Why we’re unique — Edgeworth experts provide comprehensive economic and data analyses and expert testimony in a variety of antitrust, class action, labor and employment, and intellectual property litigations on behalf of clients.  Our commitment from the beginning to establshing and nurturing a significant pro bono practice fundamentally distinguishes us from our industry competitors.  

Our skills-based volunteerism — Our economists offer high-level economic consulting to community members who would otherwise not be able to afford such services. At Edgeworth, pro bono work receives the same attention and dedication as our other projects.  Last year, our professionals donated more than 1,300 hours of skills-based service work.  Over the past five years this work has included economic analysis and testimony in a variety of matters such as assessing the impact of legal reforms on certain subpopulation, the economics of distinct markets and industries, damages resulting from the violation of federal disability rules, and damages resulting from discrimination.  Examples include:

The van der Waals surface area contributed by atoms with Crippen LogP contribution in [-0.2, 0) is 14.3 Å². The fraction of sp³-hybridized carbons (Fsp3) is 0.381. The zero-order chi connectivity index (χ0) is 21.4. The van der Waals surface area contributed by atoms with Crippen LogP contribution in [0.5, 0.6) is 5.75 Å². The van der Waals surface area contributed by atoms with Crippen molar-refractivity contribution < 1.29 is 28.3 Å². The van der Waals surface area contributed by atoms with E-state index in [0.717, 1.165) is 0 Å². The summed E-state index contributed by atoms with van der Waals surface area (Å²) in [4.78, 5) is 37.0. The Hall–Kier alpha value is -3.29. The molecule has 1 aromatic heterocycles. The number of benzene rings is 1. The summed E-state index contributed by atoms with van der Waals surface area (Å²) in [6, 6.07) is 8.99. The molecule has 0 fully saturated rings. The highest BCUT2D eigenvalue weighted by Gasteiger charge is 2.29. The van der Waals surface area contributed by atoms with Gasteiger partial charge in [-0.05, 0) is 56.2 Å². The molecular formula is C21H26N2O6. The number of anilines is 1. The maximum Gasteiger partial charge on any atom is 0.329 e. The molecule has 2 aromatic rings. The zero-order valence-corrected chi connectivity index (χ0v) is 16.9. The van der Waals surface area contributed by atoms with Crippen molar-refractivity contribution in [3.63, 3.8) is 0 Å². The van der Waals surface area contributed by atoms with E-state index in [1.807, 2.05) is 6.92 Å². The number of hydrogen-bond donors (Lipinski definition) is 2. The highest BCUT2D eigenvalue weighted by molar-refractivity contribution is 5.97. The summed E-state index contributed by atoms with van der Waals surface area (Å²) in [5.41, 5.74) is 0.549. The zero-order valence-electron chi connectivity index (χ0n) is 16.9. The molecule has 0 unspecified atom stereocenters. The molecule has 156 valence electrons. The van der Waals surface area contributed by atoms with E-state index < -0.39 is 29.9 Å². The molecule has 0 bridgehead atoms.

• In Samuel Payne v. Tamia Wells and D.C. ex rel. Bryson Agnew v. Leo Alexander, we provided testimony related to the potential earnings capacity of an individual involved in a child support dispute.
  • In Mario Alvarado v. Tenants of 10 49th Street SE, we designed a model and provided testimony on economic issues related to a petition filed by the owner of a rent-controlled property requesting that a rent increase be granted.
  • In Robert W. Gettleman and Elaine Bucklo v. United States of America, we calculated damages regarding the withholding of deductions for Federal income taxes, Medicare, and Judicial Survivors’ Annuities System.